“When the fall semester started, especially when we were still working out what the fall would look like in terms of class type and instructional style and all that, anyone who was thinking through that had to stay put,” Bankart said.
Bankart said his office advised students to connect with their professors prior to departure to keep them informed and to make several plans to continue their program at the university.
With consulates reopening, winter break will be the first long period of time that travel is possible for students. Bankart said even with the opportunities that weren’t seen in spring and summer, there’s also a reversal in the trajectory as COVID cases continue to rise.
Humberto Gómez Salinas, a senior from Santiago de Querétaro, Mexico, and the Student Senate director of diversity and inclusion, decided to stay in the United States over break. With plans to return to Mexico after graduation, Gómez Salinas said he didn’t want to risk missing out on his last semester, but understands why some students would still pursue travel over the winter break.
“Since the COVID pandemic, a lot of international students have been going through a lot without being able to hug a family member or talk to anyone or have anyone in their family be here,” Gómez Salinas said. “That’s definitely the hardest part.”
In November, KU students received an email from International Student Services advising student employees against international travel. For individuals with contracts that terminate at the end of the fall semester, including lecturers, graduate teaching assistants, graduate research assistants and graduate assistants who have planned on traveling, the email suggested finishing their work before departure.
That’s why Graduate Student Body Vice President Hollie Hall decided against going home to visit her parents in London — to avoid running the risk of losing her job. Hall hasn’t seen her parents in eight years and said she was disappointed with how KU advised against international travel, especially toward KU employees.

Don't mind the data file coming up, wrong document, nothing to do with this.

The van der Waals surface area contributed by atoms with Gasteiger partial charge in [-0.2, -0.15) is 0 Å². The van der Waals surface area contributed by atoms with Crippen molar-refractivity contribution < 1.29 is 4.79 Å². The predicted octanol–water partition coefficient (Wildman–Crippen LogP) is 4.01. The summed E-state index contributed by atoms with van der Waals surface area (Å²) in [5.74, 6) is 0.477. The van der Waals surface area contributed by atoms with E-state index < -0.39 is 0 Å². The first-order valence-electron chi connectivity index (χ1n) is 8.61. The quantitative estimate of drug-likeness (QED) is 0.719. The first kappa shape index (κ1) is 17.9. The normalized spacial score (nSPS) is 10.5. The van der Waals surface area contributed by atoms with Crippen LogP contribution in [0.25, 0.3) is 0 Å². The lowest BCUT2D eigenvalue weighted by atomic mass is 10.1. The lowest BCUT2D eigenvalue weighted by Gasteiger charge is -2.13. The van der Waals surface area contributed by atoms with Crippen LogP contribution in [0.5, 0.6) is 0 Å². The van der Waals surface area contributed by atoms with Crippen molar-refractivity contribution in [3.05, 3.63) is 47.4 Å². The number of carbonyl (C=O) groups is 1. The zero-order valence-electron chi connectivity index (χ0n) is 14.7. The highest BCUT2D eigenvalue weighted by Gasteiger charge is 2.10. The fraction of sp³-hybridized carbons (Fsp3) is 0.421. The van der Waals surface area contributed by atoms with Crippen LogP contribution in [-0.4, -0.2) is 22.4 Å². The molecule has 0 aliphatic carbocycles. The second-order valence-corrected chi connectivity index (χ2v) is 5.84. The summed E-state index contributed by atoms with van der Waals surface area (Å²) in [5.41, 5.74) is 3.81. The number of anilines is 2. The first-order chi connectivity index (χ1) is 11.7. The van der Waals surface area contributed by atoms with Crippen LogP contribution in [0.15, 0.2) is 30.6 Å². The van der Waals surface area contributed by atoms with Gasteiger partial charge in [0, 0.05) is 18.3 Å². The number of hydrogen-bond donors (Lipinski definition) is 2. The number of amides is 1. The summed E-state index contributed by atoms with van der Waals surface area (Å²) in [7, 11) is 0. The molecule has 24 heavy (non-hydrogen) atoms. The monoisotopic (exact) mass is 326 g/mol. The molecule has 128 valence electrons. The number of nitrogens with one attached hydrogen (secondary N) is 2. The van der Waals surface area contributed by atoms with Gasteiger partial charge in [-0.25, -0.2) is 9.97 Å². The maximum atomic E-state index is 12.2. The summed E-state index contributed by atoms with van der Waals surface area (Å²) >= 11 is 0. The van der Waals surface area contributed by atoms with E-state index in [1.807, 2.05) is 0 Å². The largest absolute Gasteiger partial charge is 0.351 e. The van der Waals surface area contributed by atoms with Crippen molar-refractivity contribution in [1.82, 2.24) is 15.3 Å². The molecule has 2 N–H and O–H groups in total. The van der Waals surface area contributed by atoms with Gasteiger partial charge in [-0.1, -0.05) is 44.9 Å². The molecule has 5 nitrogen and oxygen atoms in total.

“Going home isn’t a vacation, it’s just like domestic students going home and potentially being in lockdown and staying in your four walls for the next however many months,” Hall said. “I think that’s the difficult part of it, is the not understanding that making students stay for two months with no support when everybody else has left. There’s just no empathy or understanding for how difficult it is. Our families are halfway across the world."
Being far removed from their country and culture for a long period of time can affect a student deeply, Gómez Salinas said.
“In a lot of countries, our national identity is very, very strong," Gómez Salinas said. "Not being able to go to your home base can really affect your mental health, affect your development in school, and the motivation isn’t as strong as before because you don’t see people that look like you, talk like you."
Hall wants KU to involve international students prior to finalizing decisions.
“[I hope to see] more understanding or viewing us more like we’re human beings. I feel like [to] the university at large, we’re only seen as income to the university,” Hall said. “Treating us a bit more respectfully or even asking an international student before decisions are made.”